Health & Fitness

Five ways to tackle picky eating in your kids

While hiding vegetables in meals if members of your family are picky eaters is OK, you also want to expose children to vegetables.
While hiding vegetables in meals if members of your family are picky eaters is OK, you also want to expose children to vegetables.

Most parents deal with a picky eater at some point. So, how do you get your kid to eat healthy? A little bit of patience and these five tips:

Don’t Fight

If your child refuses to eat dinner, do not turn it into a war. Eventually, he or she will become aware that he is hungry. Offer them the same plate of food from dinner and give him the option of eating or going to bed hungry — and be prepared to stand by it. It will only take a handful of times of going to bed hungry before he or she starts to choose the first option.

Dr. Oneith Cadiz (1).jpg
Dr. Oneith Cadiz Gregg Pachkowski University of Miami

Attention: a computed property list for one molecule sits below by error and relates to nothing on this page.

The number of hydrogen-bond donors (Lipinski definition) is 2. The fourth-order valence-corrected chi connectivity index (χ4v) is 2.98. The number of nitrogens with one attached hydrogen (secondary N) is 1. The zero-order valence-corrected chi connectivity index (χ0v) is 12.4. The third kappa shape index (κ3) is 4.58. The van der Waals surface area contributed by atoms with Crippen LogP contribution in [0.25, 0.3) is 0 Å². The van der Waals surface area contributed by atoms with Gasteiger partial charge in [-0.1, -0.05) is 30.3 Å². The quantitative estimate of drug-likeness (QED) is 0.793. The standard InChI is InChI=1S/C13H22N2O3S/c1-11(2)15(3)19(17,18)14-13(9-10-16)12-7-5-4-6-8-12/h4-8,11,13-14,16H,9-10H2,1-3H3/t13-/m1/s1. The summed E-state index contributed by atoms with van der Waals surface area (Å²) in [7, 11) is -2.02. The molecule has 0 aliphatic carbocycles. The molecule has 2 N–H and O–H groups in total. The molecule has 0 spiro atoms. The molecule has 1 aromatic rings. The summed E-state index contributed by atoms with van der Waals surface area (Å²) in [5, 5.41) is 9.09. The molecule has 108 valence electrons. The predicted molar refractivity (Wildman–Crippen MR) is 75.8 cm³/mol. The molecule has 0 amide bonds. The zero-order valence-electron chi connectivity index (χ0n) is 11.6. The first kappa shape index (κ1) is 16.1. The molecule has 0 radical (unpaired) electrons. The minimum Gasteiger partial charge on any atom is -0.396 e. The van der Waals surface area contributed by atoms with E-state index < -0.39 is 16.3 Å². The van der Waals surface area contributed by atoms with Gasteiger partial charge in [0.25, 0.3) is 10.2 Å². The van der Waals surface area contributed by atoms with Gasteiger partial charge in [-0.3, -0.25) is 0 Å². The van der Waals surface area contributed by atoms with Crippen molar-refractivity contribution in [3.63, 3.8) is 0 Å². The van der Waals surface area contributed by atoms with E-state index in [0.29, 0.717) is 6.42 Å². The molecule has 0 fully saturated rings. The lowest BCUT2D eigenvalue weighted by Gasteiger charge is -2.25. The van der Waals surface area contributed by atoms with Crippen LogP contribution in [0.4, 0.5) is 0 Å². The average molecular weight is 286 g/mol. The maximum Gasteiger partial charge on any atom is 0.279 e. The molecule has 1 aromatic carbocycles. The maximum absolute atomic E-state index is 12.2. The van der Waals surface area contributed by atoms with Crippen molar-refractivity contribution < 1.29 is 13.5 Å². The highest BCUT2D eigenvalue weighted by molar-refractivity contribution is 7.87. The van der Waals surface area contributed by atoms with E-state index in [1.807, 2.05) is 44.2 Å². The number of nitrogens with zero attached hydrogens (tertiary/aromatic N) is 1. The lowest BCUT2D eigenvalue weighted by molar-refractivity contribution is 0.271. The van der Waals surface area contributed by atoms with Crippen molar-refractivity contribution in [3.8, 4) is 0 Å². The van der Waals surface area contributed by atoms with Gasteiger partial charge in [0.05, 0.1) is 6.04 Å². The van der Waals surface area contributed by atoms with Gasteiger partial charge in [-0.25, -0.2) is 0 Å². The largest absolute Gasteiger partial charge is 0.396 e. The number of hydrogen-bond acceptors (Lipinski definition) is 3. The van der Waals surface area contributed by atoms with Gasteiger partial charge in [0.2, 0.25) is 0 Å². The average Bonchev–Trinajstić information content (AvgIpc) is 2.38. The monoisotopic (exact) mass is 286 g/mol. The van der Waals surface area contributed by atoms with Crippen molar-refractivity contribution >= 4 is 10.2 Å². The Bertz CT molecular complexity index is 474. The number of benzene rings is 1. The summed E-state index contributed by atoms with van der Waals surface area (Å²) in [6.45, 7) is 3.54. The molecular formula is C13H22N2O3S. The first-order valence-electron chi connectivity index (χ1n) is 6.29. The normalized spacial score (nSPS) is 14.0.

Offer food, not fillers

Do not substitute snacks or fillers like rice, milk or cereal for meals. Children are smart and they learn that if they wait long enough, they will eventually get cookies if they do not like what is on their plate. It is OK to hide finely chopped veggies in foods, ground meats, soups and sauces, but you also want to expose them to healthy eating habits.

Focus on quality, not quantity

If you do have a very picky eater who only eats small amounts at a time, then you want to be sure that what you are putting in their body counts. Chocolate cake and ice cream can fill a tummy, but they do not provide the right nutrients.

Set an example

If your child sees you eating healthy foods, then he or she is more likely to do the same. Keep healthy snacks around the home. Dipping apples with peanut butter, covering broccoli with cheese, or mixing raisins with their favorite dry cereal is a better option than junk food.

Have FUN!

Involve your child in the meal-prepping process. It may be a little messy, but worth it. Turn off the television and put away all other distractions. Use this time to set an example for healthy eating habits and enjoy time together as a family.

Dr. Oneith Cadiz is as an assistant professor of clinical pediatrics at the University of Miami Health System’s Department of Pediatrics. For more information, visit umiamihealth.org/pediatrics.
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